Lost Youth

Fashion Chains Reinvent to Stay Relevant

fashion.dpa Federico Gambarini
Picture Source: DPA
  • Why it matters

    Why it matters

    Established mass-consumption clothing brands are struggling in a market awash with trendy new players.

  • Facts


    • The German fashion industry is one of the largest in Europe, with more than 1,300 labels.
    • Retailer Brax is among those attempting to attract young people after profits dropped.
    • Gerry Weber and S.Oliver, to Bugatti and Bogner are among the brands trying to keep up with competitors like Zara, Mango and H&M, which appeal to a younger customer base.
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For 15 years the balance sheets of German fashion retailer Brax have been a feel-good story for the company management. Then last year, the figures suddenly sank.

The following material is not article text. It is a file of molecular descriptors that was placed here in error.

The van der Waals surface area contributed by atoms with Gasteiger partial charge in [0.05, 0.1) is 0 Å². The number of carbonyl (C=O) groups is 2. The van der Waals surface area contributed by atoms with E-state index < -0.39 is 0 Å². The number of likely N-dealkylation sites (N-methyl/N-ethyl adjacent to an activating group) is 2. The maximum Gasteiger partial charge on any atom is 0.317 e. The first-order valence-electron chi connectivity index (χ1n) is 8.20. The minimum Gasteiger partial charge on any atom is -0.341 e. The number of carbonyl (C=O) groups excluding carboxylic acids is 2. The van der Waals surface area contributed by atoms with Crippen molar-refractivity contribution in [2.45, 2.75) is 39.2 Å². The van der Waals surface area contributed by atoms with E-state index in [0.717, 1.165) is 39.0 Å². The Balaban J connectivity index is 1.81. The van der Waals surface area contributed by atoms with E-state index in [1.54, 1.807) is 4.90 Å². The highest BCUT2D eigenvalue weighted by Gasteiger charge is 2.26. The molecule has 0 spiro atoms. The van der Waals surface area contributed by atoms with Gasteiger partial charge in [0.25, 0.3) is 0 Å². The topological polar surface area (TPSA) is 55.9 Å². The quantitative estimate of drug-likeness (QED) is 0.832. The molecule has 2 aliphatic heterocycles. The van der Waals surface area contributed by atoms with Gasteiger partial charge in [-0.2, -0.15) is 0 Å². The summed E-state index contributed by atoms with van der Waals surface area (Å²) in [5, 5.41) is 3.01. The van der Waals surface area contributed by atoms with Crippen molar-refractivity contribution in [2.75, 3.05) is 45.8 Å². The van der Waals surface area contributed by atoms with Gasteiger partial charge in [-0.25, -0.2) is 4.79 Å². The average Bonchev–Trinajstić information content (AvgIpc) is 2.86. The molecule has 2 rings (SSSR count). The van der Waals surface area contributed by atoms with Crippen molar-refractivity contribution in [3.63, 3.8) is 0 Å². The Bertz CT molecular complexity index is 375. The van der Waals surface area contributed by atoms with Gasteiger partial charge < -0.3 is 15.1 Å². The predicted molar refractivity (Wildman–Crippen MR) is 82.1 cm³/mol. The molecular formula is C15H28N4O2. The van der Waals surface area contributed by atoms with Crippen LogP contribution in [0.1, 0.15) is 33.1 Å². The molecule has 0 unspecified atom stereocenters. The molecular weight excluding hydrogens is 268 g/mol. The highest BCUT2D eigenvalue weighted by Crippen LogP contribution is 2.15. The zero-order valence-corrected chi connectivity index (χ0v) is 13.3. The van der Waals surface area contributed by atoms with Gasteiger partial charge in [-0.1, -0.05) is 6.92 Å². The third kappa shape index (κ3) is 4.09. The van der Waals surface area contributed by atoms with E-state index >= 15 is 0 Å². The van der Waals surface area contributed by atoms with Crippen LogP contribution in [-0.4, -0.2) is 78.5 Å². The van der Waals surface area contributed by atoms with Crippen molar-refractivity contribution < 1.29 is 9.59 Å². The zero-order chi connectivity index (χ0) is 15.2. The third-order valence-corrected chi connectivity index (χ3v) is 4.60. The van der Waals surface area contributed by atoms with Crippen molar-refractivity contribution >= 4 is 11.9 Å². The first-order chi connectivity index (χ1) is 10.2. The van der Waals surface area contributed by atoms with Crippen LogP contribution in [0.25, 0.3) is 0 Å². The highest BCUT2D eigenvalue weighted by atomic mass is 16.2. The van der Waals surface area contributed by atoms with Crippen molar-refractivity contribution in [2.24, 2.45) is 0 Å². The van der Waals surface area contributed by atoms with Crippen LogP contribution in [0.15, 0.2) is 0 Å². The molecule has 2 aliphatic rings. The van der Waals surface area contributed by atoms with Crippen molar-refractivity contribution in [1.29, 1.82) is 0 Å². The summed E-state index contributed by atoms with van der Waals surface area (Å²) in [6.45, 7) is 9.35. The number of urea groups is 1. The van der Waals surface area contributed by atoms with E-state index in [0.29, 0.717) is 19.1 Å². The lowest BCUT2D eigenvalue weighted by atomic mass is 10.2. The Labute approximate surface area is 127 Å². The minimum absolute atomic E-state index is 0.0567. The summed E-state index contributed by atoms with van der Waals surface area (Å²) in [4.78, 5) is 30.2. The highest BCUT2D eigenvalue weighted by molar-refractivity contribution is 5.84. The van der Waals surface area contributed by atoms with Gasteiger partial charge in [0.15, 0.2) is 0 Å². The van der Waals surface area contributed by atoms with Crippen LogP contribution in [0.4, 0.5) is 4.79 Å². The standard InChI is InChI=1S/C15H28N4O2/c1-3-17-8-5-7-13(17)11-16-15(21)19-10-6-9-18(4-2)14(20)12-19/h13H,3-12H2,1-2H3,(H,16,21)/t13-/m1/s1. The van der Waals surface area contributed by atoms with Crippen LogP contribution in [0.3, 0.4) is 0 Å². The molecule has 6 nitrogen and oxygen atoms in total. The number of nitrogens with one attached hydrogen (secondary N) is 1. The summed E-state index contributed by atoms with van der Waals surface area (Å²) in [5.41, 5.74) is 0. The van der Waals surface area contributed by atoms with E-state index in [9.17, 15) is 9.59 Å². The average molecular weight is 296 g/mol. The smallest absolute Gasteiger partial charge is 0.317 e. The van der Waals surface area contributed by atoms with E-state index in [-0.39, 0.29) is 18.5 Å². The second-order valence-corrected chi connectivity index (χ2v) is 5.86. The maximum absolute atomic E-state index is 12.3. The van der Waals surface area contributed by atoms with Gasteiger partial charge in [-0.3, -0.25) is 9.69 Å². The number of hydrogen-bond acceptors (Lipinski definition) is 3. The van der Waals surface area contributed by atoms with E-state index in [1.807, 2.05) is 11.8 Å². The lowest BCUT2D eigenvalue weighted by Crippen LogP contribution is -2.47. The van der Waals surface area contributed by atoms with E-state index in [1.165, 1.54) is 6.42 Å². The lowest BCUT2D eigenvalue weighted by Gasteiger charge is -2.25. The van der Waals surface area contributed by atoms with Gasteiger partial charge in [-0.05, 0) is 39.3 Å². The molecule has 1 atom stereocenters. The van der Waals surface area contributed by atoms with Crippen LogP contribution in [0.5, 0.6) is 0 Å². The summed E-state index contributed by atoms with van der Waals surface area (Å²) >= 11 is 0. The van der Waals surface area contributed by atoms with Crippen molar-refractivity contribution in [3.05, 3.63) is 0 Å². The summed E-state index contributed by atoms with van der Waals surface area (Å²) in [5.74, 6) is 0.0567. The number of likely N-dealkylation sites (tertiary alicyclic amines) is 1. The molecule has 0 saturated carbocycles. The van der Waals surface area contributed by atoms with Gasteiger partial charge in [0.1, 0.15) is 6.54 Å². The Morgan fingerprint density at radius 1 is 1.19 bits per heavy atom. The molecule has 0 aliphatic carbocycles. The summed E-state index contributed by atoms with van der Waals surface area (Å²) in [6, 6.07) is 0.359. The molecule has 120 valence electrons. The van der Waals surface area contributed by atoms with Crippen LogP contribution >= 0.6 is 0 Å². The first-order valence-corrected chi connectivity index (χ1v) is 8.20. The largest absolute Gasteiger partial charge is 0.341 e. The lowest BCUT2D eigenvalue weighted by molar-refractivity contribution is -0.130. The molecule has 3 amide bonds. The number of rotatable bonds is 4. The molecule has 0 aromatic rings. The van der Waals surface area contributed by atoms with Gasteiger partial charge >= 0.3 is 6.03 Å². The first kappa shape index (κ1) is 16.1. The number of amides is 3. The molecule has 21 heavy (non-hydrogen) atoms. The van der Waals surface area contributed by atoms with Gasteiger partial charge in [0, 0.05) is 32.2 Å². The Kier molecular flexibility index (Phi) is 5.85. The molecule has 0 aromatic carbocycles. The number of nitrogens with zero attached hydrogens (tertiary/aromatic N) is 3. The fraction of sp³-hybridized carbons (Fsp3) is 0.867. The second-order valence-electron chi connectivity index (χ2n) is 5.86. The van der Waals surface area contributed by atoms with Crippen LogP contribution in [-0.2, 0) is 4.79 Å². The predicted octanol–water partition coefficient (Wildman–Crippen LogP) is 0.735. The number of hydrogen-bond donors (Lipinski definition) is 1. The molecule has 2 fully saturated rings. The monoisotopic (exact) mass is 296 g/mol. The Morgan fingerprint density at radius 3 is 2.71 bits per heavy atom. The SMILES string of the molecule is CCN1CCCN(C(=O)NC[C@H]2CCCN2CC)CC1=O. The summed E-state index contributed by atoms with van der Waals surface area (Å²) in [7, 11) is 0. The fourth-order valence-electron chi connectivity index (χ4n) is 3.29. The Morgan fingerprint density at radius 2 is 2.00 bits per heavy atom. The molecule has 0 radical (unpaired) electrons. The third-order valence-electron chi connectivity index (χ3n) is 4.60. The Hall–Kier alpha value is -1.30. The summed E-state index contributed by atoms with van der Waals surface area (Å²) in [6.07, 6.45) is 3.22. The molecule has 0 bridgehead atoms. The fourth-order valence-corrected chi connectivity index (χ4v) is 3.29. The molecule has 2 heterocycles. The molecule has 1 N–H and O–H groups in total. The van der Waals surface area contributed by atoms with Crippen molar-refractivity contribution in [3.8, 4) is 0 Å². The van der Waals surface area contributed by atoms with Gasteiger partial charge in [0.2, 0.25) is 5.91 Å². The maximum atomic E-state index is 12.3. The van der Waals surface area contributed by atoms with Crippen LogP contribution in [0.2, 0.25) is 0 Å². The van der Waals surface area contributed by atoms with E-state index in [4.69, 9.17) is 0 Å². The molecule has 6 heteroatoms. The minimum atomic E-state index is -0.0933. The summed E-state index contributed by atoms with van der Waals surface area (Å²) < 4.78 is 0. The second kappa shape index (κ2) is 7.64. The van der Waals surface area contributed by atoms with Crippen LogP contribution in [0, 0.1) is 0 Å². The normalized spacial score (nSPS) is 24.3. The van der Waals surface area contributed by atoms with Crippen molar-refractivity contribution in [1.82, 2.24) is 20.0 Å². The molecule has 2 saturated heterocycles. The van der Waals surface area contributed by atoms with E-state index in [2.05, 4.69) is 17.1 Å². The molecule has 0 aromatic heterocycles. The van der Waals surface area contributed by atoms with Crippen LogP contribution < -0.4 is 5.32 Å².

The 3 percent fall came as a shock at Brax headquarters in the northern German town of Herford. The company’s marketing chief, Marc Freyberg, took it as an alarm signal that the brand needed to adjust its course. Instead of blaming it on hard times for the clothing industry, the clothier, which operates under the slogan “Feel Good,” began an intensive strategic analysis.

What the company found was that the brand and its clientele had grown old together. The brand was too old-fashioned to attract new, younger customers. Even worse, continuing to produce the same kind of modern-classic trousers and jackets meant that its customer base would die eventually off.

“We wanted to become tangibly more modern,” Mr. Freyberg told Handelsblatt. “We wanted to start speaking to our customer base when they were 35, instead of 45.”

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